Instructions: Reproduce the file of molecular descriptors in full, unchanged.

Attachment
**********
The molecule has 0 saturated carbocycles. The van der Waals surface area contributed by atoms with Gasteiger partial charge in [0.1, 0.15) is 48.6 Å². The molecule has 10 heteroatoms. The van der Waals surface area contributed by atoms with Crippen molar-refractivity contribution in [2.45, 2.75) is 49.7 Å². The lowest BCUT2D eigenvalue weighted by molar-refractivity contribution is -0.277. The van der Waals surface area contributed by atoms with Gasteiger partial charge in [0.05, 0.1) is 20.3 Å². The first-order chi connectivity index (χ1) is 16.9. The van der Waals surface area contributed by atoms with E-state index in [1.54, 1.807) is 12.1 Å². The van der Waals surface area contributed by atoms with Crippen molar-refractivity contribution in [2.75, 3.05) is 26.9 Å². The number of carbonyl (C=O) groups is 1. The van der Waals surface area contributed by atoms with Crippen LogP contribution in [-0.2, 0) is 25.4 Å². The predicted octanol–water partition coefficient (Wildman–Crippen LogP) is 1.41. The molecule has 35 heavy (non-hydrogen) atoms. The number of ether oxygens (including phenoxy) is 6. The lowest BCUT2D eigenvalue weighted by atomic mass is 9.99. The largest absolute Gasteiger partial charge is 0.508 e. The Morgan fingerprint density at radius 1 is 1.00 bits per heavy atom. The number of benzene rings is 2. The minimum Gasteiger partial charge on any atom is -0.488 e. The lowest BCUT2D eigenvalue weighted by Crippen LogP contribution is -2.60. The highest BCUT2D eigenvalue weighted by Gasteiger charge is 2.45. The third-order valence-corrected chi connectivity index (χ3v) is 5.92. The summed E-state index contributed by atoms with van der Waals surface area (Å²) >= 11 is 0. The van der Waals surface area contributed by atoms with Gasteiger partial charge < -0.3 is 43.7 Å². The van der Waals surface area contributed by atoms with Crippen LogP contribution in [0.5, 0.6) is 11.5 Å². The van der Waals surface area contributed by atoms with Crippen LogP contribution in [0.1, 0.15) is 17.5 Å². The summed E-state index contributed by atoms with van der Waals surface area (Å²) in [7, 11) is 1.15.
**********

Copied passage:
The molecule has 0 saturated carbocycles. The van der Waals surface area contributed by atoms with Gasteiger partial charge in [0.1, 0.15) is 48.6 Å². The molecule has 10 heteroatoms. The van der Waals surface area contributed by atoms with Crippen molar-refractivity contribution in [2.45, 2.75) is 49.7 Å². The lowest BCUT2D eigenvalue weighted by molar-refractivity contribution is -0.277. The van der Waals surface area contributed by atoms with Gasteiger partial charge in [0.05, 0.1) is 20.3 Å². The first-order chi connectivity index (χ1) is 16.9. The van der Waals surface area contributed by atoms with E-state index in [1.54, 1.807) is 12.1 Å². The van der Waals surface area contributed by atoms with Crippen molar-refractivity contribution in [2.75, 3.05) is 26.9 Å². The number of carbonyl (C=O) groups is 1. The van der Waals surface area contributed by atoms with Crippen LogP contribution in [-0.2, 0) is 25.4 Å². The predicted octanol–water partition coefficient (Wildman–Crippen LogP) is 1.41. The molecule has 35 heavy (non-hydrogen) atoms. The number of ether oxygens (including phenoxy) is 6. The lowest BCUT2D eigenvalue weighted by atomic mass is 9.99. The largest absolute Gasteiger partial charge is 0.508 e. The Morgan fingerprint density at radius 1 is 1.00 bits per heavy atom. The number of benzene rings is 2. The minimum Gasteiger partial charge on any atom is -0.488 e. The lowest BCUT2D eigenvalue weighted by Crippen LogP contribution is -2.60. The highest BCUT2D eigenvalue weighted by Gasteiger charge is 2.45. The third-order valence-corrected chi connectivity index (χ3v) is 5.92. The summed E-state index contributed by atoms with van der Waals surface area (Å²) >= 11 is 0. The van der Waals surface area contributed by atoms with Gasteiger partial charge < -0.3 is 43.7 Å². The van der Waals surface area contributed by atoms with Crippen LogP contribution in [0.5, 0.6) is 11.5 Å². The van der Waals surface area contributed by atoms with Crippen LogP contribution in [0.1, 0.15) is 17.5 Å². The summed E-state index contributed by atoms with van der Waals surface area (Å²) in [7, 11) is 1.15.